Mismanagement of funds and clashing egos prevailing at the troubled Botswana Motorsport Association (BMS) offices are the main instigators of misfortunes that are currently engulfing the Association, sources have revealed.
Following the instability at the Association, the Botswana National Sports Commission (BNSC) has slapped BMS Vice President David Mashonja with a five year suspension. BMS has been on a rocky boat for some time now, owing to bickering over poor administration at the Association, failure to hold an AGM and other misdeeds by the current leadership. Information before this publication indicates that the BNSC who has evidently had it with the circus at the Association took the decision last week Wednesday.
After watching with keen interest the internal bickering, the mother body on the eve of the Association’s envisaged AGM two weeks ago called a different to enquire on the basics of the envisaged AGM but to no avail. “The meeting resolved inter-alia that nobody would communicate the outcome of the meeting with any person/s until a press statement had been issued. The BNSC has determined that you disregarded its resolution, thereby engaging in a conduct likely to be detrimental to the good administration of sport,” a letter seen by this paper written by BNSC CEO Falcon Sedimo to Mashonja read in part. It further stated that,” You are hereby and excluded from the administration of any sport in the republic of Botswana whether professional, elite, amateur, grassroots, recreational or at any other level for a period of five years with effect from the date of this letter,” Sedimo said in a letter dated the 28th of September.
Sources say the reason the meeting could not be staged two weeks ago was because the Association failed to provide BNSC with the receipts for all the transactions under scrutiny hence the AGM was called off for the leadership to provide those to ease the auditing process which is paramount in all the general meetings. This according to BNSC is the information that was not to be known to third parties.
However, the committee of six is divided on the issue. Gaborone Motor Club has been vocal about the mismanagement besieging the code; it has written numerous times to the BNSC to intervene with their last communiqué suggesting that the Association hold a Special General Meeting (SGM) to re-direct their vehicle into route. This year will be the second year running with the BMS failing to hold its AGM despite the constitution clearly stating that, “the AGM shall be convened after the first of August but not after the 30th of September every year”.
Nonetheless Francistown Club, Ghetto Riders, has also joined in the fray to add their displeasure on the ongoing, further threatening to leave BMS and register with its South African equal if the status quo prevails. The Simon Modisaeman led bloc has been the most restless association after they were recently suspended by Federation of Motor Sport (FIM) for failing to pay affiliation license fees. Besides, the Association has also failed to pay third party liabilities. This in turn means that the riders are at risk of financial ruin, as any accident that may occur will mean they bear the cost for any incurred damage.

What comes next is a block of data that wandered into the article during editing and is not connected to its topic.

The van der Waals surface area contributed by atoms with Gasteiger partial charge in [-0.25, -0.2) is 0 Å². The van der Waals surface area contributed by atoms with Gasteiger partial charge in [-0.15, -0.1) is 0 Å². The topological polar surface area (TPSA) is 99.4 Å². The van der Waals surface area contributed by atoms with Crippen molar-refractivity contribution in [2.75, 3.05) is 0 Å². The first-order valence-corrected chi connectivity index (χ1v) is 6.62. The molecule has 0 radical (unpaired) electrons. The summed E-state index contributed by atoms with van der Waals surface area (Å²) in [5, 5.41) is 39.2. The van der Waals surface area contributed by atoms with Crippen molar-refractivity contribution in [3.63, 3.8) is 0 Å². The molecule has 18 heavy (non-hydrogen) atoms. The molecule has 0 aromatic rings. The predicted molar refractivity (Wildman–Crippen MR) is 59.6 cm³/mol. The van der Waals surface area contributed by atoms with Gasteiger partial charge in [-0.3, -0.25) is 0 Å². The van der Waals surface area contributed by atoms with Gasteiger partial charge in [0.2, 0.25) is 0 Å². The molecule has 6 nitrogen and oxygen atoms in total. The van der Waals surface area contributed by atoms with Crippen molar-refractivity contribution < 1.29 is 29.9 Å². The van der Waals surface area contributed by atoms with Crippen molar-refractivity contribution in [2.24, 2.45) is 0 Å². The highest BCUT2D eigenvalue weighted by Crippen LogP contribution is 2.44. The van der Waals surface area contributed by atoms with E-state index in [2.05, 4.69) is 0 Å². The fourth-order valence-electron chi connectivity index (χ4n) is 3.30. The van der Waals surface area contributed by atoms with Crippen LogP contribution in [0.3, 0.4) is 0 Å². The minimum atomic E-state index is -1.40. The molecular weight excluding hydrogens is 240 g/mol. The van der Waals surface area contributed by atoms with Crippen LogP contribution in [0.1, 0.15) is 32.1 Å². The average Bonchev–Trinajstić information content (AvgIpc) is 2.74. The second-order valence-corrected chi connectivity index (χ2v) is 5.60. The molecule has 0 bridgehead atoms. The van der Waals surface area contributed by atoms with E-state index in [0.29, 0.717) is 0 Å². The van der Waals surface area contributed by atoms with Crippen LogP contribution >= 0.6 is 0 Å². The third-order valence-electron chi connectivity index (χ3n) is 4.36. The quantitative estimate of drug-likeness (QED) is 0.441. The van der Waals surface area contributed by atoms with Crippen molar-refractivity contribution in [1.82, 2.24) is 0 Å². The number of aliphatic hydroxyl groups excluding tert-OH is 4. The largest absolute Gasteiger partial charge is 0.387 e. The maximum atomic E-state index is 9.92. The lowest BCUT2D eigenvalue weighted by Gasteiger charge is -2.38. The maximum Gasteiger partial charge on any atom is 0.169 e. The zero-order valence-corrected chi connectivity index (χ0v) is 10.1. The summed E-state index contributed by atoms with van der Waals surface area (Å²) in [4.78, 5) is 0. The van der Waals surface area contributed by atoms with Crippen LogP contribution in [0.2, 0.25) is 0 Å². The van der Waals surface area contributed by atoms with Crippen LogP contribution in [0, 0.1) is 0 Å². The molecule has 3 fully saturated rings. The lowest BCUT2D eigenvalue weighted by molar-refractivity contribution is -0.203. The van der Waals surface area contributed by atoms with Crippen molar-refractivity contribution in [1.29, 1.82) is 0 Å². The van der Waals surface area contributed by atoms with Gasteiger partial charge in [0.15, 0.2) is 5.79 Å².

The affiliates however concede that the suspension of Mashonja is a huge blow for the Association as he has been the fastest wheel in the committee. “Mash has been the most active member and his suspension will kill us if it takes time to find someone passionate about sport like him,” one of the riders told this paper.
Other reports from the association suggest that the president Modisaeman threw in the towel from his post early this year, leaving the association headless, where everyone can do what he pleases. Some of the riders have even cried foul about nepotism and favouritism that took place after some legitimate riders were omitted from a squad that represented this country at Kenya. This happened after one of the committee members sourced sponsorship from private companies and travelled with his ideal team.
BNSC as the mother body is expected to call the stakeholders or take control of the BMS to re- align the code back to where it is supposed to be.
The Government of Botswana through the Ministry of Youth Empowerment, Sport and Culture Development, has expressed its underlying desire to reawaken and improve sport policy.
This is also in line with the declaration made by President Mokgweetsi Masisi in his third State of the Nation Address (SONA) this week about the need to improve sport performance in the country. The sport policy was first enacted in 2001 when the Department of Sport and Recreation was under the Ministry of Labour and Home Affairs.
The review of this policy is expected to commence soon and strive to address all socio-economic problems bedevilling sport. The examination will start from the elements that speak to the direct processes of national dialogue of sport and come up with recommendations for improvement.
As things stand, the Sport Ministry has coordinated a task force to deal with the taxing issue of school sports where teachers have downed tools demanding special kind of payment for partaking in extracurricular activities. The government through various means has been made aware that sport forms an integral part of the country’s vision.
If the policy is finally revised, the country and other stakeholders will eventually achieve national development, unity and continued economic growth. “The national Sport Commission Act is also being reviewed to facilitate sport to contribute to the economy through commercialization and professionalism, as well as to improve the welfare and the rights to our sportspersons,” Masisi said in his address.
The review will once again take a long route of extensive consultative processes where critical factors were initially identified as continuous constraint to sport development. There is a wide ranging view that sport is solely for recreation. This anomaly is fast becoming a matter of yesteryears as more athletes are making a living out of sport.